After youth service, I went in search of a job (which I am still doing ooo). I started by wandering the indifferent streets of port-harcourt with my many certificates. These certificates could not get me pass the Junior WAEC holding gate men, who appeared more than eager to embarrass unemployed graduates, as if we were the cause of their misfortunes. After more than a month of touring port-harcourt (which is a fine town by the way), I decided to try my luck in Lagos. It was in Lagos that some persons (those hungry GLND guys) told me and some group of unemployed graduates in one of their scam gathering that any company that employs us now will only be managing with us (because our qualifications are scam). That we should better manage any job that we can find. At this stage it began to dawn on me that life for a lower middle class/lower class person in Nigeria is that of continuous “Managing” in the midst of surplus. I can’t help but ask when this “Managing” will end. Maybe when I die, my obituary will start with these words; “To a life well managed”…God Forbid bad thing.

We, -the nigerian masses are a people already conditioned by many years of colonialism and self misrule to accept the river of shit that is being dished out to us by our uncompromising leaders. Uncompromising because they themselves will never manage. No! They will demand not just first class treatment but Heaven-class treatment. That’s why we keep hearing of our senators and representatives getting bogus bonuses. We hear of a minister with armoured tank for convoy. Governors with litany of foreign based houses. Even our pastors have joined the band-wagon, they have entered the “JET age” and you will often hear them say; “It is my portion to prosper”, while their gullible congregation wither from waiting for their daily bread…from waiting for ANY bread.
I remember vividly the case of my former governor, whose son used to go to my alma mater before he became governor. Immediately he became governor, his son was sent abroad to continue his education. Little did we know then that the guy was planning on taking us through a one year strike…”No Money! No Money!!” While his son is abroad paying 1000 times our school fees.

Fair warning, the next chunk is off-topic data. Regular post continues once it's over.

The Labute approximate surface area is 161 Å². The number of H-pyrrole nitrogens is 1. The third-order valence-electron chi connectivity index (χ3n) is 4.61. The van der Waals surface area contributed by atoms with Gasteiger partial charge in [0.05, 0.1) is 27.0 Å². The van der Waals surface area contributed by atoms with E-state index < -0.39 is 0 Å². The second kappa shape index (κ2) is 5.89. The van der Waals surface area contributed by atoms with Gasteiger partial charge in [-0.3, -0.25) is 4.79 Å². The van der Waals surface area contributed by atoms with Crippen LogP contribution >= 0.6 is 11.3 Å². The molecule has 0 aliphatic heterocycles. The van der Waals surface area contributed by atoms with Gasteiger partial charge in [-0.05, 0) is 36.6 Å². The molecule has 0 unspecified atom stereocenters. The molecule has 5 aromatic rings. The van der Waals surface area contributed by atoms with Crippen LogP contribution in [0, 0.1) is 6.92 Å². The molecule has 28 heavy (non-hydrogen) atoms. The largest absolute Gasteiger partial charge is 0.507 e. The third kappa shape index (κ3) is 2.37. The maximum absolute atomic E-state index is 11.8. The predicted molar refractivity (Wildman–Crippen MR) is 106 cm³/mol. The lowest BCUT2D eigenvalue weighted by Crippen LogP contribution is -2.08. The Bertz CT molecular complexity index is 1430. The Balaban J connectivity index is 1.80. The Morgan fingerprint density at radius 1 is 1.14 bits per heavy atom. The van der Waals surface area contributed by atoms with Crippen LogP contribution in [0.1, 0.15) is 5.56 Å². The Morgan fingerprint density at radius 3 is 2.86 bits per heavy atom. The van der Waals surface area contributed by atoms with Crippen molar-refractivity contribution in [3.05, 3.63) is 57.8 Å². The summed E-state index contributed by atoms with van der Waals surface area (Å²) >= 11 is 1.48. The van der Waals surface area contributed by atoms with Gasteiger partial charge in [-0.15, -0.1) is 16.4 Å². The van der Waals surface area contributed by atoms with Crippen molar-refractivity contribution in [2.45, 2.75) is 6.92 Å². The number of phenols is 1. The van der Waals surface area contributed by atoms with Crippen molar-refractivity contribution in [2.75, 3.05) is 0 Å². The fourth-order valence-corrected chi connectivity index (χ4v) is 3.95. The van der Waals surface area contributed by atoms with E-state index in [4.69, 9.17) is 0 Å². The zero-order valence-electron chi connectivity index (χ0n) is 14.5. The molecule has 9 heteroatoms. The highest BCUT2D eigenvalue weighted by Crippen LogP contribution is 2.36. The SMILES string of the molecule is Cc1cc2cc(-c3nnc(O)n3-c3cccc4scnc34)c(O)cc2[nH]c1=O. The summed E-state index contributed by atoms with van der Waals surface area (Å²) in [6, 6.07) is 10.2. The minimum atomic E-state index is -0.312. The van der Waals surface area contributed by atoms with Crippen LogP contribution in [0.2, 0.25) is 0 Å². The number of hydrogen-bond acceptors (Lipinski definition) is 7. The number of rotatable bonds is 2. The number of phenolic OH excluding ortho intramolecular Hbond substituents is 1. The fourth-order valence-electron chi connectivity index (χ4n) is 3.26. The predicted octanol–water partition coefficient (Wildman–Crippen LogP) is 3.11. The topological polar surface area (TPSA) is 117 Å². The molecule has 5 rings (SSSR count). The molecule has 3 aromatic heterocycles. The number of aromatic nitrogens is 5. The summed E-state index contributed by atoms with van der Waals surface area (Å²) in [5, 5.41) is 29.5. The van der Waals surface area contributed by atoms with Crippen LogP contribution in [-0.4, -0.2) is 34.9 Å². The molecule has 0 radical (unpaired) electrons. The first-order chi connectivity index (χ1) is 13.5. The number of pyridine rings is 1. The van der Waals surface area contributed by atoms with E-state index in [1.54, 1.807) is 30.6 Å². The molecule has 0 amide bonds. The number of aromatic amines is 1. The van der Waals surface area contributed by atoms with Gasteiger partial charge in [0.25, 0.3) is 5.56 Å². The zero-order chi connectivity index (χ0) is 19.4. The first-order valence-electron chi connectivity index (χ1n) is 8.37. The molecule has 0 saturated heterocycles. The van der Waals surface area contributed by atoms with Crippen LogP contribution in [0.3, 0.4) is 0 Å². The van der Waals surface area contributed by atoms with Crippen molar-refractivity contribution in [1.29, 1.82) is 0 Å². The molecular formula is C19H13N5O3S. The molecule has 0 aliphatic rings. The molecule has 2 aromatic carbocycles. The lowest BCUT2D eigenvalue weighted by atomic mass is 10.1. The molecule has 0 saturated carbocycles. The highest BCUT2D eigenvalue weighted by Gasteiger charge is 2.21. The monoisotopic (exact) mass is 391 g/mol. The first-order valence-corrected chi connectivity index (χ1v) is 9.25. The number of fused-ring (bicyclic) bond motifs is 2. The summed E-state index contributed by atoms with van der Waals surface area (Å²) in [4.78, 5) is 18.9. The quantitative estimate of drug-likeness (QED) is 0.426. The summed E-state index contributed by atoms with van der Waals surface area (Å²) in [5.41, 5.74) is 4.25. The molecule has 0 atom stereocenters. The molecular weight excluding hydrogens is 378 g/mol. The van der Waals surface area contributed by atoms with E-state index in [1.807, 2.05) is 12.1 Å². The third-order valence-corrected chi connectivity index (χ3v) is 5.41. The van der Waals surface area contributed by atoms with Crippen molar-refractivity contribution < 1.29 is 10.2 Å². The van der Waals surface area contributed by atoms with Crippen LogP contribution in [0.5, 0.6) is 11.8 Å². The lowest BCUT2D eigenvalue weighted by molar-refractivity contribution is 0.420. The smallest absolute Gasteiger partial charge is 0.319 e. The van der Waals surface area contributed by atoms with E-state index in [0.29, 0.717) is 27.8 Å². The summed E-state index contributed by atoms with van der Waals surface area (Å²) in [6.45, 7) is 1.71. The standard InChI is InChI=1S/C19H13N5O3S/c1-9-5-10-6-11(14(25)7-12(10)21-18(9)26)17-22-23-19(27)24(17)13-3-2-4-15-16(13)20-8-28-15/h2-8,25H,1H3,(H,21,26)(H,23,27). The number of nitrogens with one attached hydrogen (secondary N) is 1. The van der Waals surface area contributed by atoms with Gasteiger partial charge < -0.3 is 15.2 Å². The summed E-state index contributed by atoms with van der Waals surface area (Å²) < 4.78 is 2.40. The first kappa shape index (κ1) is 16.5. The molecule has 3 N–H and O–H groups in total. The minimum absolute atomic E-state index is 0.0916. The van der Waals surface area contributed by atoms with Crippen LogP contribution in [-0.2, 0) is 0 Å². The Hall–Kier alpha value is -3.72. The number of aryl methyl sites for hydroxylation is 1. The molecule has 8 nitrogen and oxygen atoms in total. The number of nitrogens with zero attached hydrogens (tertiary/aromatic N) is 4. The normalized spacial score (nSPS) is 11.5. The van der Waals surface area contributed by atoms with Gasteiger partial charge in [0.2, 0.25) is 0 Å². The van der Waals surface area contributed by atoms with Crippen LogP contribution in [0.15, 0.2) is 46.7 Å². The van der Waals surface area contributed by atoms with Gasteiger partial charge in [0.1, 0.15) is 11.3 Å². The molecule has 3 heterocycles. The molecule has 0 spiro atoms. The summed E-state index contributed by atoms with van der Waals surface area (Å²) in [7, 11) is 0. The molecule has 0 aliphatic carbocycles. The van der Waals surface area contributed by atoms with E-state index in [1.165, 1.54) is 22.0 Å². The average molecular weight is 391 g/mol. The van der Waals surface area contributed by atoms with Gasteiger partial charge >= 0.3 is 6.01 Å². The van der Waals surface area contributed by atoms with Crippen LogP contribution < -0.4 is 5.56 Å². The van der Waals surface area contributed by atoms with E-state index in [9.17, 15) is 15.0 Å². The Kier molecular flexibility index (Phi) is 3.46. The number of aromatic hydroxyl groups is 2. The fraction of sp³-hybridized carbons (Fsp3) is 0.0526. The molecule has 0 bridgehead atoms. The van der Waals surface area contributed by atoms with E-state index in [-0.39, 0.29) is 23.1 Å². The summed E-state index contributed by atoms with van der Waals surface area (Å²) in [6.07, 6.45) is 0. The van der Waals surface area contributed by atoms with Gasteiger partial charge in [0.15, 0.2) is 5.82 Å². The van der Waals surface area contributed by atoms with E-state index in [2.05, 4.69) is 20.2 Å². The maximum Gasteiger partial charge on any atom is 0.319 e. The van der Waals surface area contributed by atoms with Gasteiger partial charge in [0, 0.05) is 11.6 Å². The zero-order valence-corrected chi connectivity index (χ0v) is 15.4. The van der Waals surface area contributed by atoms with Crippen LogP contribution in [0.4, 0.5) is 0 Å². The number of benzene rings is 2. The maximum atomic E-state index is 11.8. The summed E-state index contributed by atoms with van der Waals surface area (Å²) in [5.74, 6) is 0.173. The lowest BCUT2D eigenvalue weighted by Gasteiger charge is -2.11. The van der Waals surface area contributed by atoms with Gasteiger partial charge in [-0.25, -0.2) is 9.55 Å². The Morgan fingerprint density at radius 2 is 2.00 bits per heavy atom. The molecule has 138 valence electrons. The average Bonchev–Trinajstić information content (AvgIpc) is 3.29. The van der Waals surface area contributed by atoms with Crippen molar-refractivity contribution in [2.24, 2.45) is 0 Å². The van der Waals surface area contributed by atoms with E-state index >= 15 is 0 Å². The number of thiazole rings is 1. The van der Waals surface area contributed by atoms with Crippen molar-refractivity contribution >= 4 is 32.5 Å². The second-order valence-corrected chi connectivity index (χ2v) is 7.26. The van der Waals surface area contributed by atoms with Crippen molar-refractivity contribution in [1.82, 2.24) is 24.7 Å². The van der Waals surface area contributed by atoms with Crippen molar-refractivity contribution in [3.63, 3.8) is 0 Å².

I believe that time has come when Nigerians stopped accepting second class services from their leaders and public servants. It is time we quit this destructive managing. Manage the school, naa certificate matters…na lie. Manage the death hospital, while they are getting treated for cold in the US of A. Manage the security, while they turn our policemen to personal bodyguard.
Our schools are not worth being called schools, we are wasting the precious talents that pass through those “knowledge deprived” schools. The children of our leaders are not there, they are in USA, Britain, Ghana…they are in the Loyola Jesuit, the turkish internationals, the british americans etc. Nigerian based schools that do not teach Nigerian Curriculum. Those schools are not for “Managers”…they offer you everything.
Our hospitals are now death centres, and only admits the poor while our leaders travel to USA, Europe, India, South Africa and co for check ups.
Our Security and Legal institutions have so been fund-starved that they are now so tamed, barking and biting only at the command of the super rich for the super rich.

I also feel that some of the problems lie too with the poor. I have meet poor people who religiously (and faithfully) continue to deny their state. “I no be poor man…it’s not my portion.” They have got their eyes on the upper class and hence continue to treat their poor neighbourhood, their dilapidated school, their death-ravaged health care facilities with such indifference like it is not their’s. This mentality has help to maintain the ghetto-status quo of poor areas for many years. People in those areas believe that their state is transitional, and that they would soon “blow/hammer”. Truly, they have little, but if they would spare just a little from their little they can really improve their neighbourhood and facilities…but No, they all want away things, abroad things, banana island things, and hence they live all their lives in those ghettos without lifting a finger to improve them. Ajegunle will continue to be a ghetto because its inhabitants are working hard to move to Lekki…who decievest who?